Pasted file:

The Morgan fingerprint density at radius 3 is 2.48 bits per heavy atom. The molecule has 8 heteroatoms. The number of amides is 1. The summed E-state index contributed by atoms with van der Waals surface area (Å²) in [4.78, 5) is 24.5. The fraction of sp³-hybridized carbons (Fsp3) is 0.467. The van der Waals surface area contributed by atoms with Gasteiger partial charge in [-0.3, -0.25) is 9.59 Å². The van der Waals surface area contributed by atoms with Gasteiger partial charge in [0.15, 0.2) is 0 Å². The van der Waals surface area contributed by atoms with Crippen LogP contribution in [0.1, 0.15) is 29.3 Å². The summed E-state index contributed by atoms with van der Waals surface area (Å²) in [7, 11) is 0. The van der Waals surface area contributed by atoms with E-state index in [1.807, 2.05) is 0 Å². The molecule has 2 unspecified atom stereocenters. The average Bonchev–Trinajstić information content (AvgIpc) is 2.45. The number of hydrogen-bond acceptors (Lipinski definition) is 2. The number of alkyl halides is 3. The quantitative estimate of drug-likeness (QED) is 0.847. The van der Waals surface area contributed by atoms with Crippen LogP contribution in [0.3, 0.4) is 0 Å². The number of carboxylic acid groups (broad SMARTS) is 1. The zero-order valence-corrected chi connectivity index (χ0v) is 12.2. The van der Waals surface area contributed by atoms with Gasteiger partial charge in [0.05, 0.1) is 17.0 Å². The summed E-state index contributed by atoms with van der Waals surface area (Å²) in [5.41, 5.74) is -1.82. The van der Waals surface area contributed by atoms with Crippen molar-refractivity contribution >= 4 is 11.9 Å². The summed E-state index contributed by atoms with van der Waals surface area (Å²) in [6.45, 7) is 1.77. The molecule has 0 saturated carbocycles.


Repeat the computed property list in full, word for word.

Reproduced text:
The Morgan fingerprint density at radius 3 is 2.48 bits per heavy atom. The molecule has 8 heteroatoms. The number of amides is 1. The summed E-state index contributed by atoms with van der Waals surface area (Å²) in [4.78, 5) is 24.5. The fraction of sp³-hybridized carbons (Fsp3) is 0.467. The van der Waals surface area contributed by atoms with Gasteiger partial charge in [-0.3, -0.25) is 9.59 Å². The van der Waals surface area contributed by atoms with Gasteiger partial charge in [0.15, 0.2) is 0 Å². The van der Waals surface area contributed by atoms with Crippen LogP contribution in [0.1, 0.15) is 29.3 Å². The summed E-state index contributed by atoms with van der Waals surface area (Å²) in [7, 11) is 0. The van der Waals surface area contributed by atoms with E-state index in [1.807, 2.05) is 0 Å². The molecule has 2 unspecified atom stereocenters. The average Bonchev–Trinajstić information content (AvgIpc) is 2.45. The number of hydrogen-bond acceptors (Lipinski definition) is 2. The number of alkyl halides is 3. The quantitative estimate of drug-likeness (QED) is 0.847. The van der Waals surface area contributed by atoms with Crippen LogP contribution in [0.3, 0.4) is 0 Å². The number of carboxylic acid groups (broad SMARTS) is 1. The zero-order valence-corrected chi connectivity index (χ0v) is 12.2. The van der Waals surface area contributed by atoms with Gasteiger partial charge in [0.05, 0.1) is 17.0 Å². The summed E-state index contributed by atoms with van der Waals surface area (Å²) in [5.41, 5.74) is -1.82. The van der Waals surface area contributed by atoms with Crippen molar-refractivity contribution >= 4 is 11.9 Å². The summed E-state index contributed by atoms with van der Waals surface area (Å²) in [6.45, 7) is 1.77. The molecule has 0 saturated carbocycles.